Is New York becoming the new Florida? A British study warns that because of shifting weather patterns, the Northeast could be struck by more frequent and more powerful hurricanes.
In 2012, Hurricane Sandy struck the Caribbean and much of the eastern seaboard of the United States, stretching as far north as Canada. At least 233 people died as a result of the storm and damage ran into the tens of billions of dollars.
The study, led by the UK's Durham University, finds that hurricanes have been gradually moving northwards from the western Caribbean towards northern North America over the past few hundred years.
At the time, Sandy was regarded as something of an outlier, but the study's lead author, Dr. Lisa Baldini, of Durham's Department of Geography, says the hurricane risk to the Northeastern coast of the U.S. is incrasing steadily as hurricanes track farther north.
"Since the 19th Century this shift was largely driven by man-made emissions and if these emissions continue as expected this will result in more frequent and powerful storms affecting the financial and population centres of the Northeastern United States," Bladini said.
"Given the devastation caused by Hurricane Sandy it is important that plans are put in place to protect against the effects of similarly destructive storms which could potentially occur more often in the future."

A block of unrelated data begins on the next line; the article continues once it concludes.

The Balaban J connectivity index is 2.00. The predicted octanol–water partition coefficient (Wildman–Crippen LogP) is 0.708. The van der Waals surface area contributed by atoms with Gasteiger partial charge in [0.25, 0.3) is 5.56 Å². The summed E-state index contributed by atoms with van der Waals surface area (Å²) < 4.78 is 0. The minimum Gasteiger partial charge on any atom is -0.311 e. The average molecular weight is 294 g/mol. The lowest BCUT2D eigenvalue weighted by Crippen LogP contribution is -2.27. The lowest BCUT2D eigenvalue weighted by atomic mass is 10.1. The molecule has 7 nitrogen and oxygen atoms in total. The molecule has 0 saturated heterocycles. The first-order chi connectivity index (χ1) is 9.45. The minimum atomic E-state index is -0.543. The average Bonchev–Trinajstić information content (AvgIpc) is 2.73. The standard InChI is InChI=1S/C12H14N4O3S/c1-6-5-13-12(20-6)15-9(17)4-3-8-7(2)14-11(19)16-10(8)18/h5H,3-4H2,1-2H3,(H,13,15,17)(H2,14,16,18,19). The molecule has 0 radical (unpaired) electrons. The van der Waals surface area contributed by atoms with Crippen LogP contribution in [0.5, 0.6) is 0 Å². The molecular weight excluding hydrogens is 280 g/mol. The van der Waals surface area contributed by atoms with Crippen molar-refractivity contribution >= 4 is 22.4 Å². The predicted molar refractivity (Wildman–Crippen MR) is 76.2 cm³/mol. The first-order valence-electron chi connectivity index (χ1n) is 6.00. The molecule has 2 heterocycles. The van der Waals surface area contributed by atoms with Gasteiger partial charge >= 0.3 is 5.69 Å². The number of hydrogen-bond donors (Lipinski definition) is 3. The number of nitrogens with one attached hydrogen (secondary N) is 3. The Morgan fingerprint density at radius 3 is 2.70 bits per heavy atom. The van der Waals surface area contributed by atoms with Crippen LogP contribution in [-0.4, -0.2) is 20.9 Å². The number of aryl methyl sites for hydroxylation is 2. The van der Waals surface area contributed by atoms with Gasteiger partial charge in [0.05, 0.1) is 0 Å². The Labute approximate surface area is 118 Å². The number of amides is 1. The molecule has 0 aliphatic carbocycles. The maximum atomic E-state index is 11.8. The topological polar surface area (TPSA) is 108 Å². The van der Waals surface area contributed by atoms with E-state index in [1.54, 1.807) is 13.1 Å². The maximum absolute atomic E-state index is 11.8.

The researchers say carbon dioxide emissions are to blame for the changing weather patterns. They came to their conclusions after analyzing the chemical composition of a stalagmite collected from a cave in southern Belize, Central America, and reconstructing hurricane rainfall for the western Caribbean dating back 450 years.
The findings, published in the journal Scientific Reports, revealed that the average number of hurricanes at the Belize site decreased over time. When the hurricane history of Belize was compared with documentary hurricane records from places such as Bermuda and Florida, this information showed that Atlantic hurricanes were moving to the north rather than decreasing in total numbers.
Although natural warming over the centuries has had some impact on shifting hurricane tracks, the researchers found a marked decrease in hurricane activity in the western Caribbean coinciding with the late 19th Century industrial boom, associated with increasing carbon dioxide and sulphate aerosol emissions to the atmosphere.
The researchers said that increased sea surface temperatures are also providing extra energy, potentially fueling larger and more powerful storms.